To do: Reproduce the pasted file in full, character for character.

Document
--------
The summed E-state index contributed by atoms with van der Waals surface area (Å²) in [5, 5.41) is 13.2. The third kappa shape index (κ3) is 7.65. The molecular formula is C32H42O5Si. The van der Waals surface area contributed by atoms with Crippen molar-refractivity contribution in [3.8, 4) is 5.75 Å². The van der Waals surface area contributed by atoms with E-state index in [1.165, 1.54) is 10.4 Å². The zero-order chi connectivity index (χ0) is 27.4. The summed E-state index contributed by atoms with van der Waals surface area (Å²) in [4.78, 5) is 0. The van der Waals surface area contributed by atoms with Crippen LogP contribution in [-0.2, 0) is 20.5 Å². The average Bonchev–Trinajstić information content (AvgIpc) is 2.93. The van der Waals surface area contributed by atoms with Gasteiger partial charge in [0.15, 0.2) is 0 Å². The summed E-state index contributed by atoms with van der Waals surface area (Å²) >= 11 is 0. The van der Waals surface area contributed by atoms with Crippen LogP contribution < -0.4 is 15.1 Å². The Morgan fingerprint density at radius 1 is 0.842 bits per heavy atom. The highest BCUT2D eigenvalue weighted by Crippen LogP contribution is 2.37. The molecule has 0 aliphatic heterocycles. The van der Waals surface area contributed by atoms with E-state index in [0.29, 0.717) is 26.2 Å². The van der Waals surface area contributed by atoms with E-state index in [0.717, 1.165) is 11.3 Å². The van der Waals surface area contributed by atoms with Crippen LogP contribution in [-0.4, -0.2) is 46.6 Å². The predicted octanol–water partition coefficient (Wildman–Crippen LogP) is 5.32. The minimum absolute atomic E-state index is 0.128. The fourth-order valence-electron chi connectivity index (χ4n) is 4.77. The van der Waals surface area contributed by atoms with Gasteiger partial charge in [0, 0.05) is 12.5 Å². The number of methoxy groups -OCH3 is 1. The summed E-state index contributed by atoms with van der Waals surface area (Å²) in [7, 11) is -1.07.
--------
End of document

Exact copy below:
The summed E-state index contributed by atoms with van der Waals surface area (Å²) in [5, 5.41) is 13.2. The third kappa shape index (κ3) is 7.65. The molecular formula is C32H42O5Si. The van der Waals surface area contributed by atoms with Crippen molar-refractivity contribution in [3.8, 4) is 5.75 Å². The van der Waals surface area contributed by atoms with E-state index in [1.165, 1.54) is 10.4 Å². The zero-order chi connectivity index (χ0) is 27.4. The summed E-state index contributed by atoms with van der Waals surface area (Å²) in [4.78, 5) is 0. The van der Waals surface area contributed by atoms with Crippen LogP contribution in [-0.2, 0) is 20.5 Å². The average Bonchev–Trinajstić information content (AvgIpc) is 2.93. The van der Waals surface area contributed by atoms with Gasteiger partial charge in [0.15, 0.2) is 0 Å². The summed E-state index contributed by atoms with van der Waals surface area (Å²) >= 11 is 0. The van der Waals surface area contributed by atoms with Crippen LogP contribution < -0.4 is 15.1 Å². The Morgan fingerprint density at radius 1 is 0.842 bits per heavy atom. The highest BCUT2D eigenvalue weighted by Crippen LogP contribution is 2.37. The molecule has 0 aliphatic heterocycles. The van der Waals surface area contributed by atoms with E-state index in [0.29, 0.717) is 26.2 Å². The van der Waals surface area contributed by atoms with E-state index in [0.717, 1.165) is 11.3 Å². The van der Waals surface area contributed by atoms with Crippen LogP contribution in [-0.4, -0.2) is 46.6 Å². The predicted octanol–water partition coefficient (Wildman–Crippen LogP) is 5.32. The minimum absolute atomic E-state index is 0.128. The fourth-order valence-electron chi connectivity index (χ4n) is 4.77. The van der Waals surface area contributed by atoms with Gasteiger partial charge in [0, 0.05) is 12.5 Å². The number of methoxy groups -OCH3 is 1. The summed E-state index contributed by atoms with van der Waals surface area (Å²) in [7, 11) is -1.07.